Reuters/Nguyen Ha Minh
State-owned China National Petroleum Corporation, or CNPC, said in a statement Wednesday that a rig it had moved to a disputed region of the South China Sea in May, has "smoothly completed" its drilling after finding signs of oil and gas.
The rig, which was deployed on May 2 and had set off deadly anti-Chinese riots in Vietnam, while vessels from naval forces of both countries squared off around the platform, leading to several collisions, and a flaring up of tensions between Beijing and Hanoi. Vietnam said the rig was drilling inside its 200-nautical-mile exclusive economic zone and on its continental shelf, while China claimed the rig was operating within its waters around the Paracel Islands, which it controls.
CNPC's preliminary analysis showed "the area has the basic conditions and potential for oil exploration, but extraction testing cannot begin before a comprehensive assessment of the data," Wang Zhen, deputy director of the CNPC Policy Research Office, said, according to Xinhua. China will now analyze the geological data and the layers of oil and gas found at the location, the report added.
CNPC, which has been exploring the area since 2004, began drilling two wells in May and completed the work on May 27 and Tuesday respectively, as part of the operations known as the Zhongjiannan Project. The drilling rig, owned by state-run China National Offshore Oil Company Group, will now be relocated to operations in the Hainan Islands, Xinhua reported.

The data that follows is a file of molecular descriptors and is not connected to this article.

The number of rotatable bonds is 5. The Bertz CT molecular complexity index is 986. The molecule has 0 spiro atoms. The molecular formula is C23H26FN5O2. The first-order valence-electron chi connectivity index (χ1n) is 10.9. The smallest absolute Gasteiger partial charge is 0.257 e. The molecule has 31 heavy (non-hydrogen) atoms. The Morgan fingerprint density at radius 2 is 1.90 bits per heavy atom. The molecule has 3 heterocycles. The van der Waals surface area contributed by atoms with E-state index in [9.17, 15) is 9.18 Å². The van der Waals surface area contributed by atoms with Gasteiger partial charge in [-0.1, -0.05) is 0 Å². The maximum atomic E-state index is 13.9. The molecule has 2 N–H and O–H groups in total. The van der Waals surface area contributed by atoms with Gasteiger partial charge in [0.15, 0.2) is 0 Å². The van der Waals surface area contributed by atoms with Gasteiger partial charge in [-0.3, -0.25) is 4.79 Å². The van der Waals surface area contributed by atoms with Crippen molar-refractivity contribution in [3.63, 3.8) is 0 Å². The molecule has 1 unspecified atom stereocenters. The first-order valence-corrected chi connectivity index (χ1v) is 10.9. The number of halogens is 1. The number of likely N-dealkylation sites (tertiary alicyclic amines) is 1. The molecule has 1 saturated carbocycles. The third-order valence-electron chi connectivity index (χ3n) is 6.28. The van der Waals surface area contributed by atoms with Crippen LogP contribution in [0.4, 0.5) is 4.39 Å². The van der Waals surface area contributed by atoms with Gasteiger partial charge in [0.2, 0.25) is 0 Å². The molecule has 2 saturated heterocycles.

A Reuters journalist on a Vietnamese coastguard vessel reportedly witnessed on Tuesday a group of Chinese ships chase a Vietnamese boat away from the area in what has been a near daily routine between the two countries.
China claims about 90 percent of the South China Sea while Vietnam, the Philippines, Malaysia, Brunei and Taiwan also claim portions of the sea. China, which is the world's largest energy user, imports about 60 percent of its oil and more than 30 percent of its natural gas needs, according to Reuters. Chinese experts had reportedly predicted the rig to provide the country its first viable energy field in the South China Sea.
Vietnam has two fields in the vicinity of the Chinese rig near its coastline where Exxon Mobil Corp (NYSE:XOM) had discovered oil and gas in 2011 and 2012, Reuters reported, adding that while the South China Sea produces some oil and gas, territorial disputes in the region have discouraged further exploration of deepwater areas.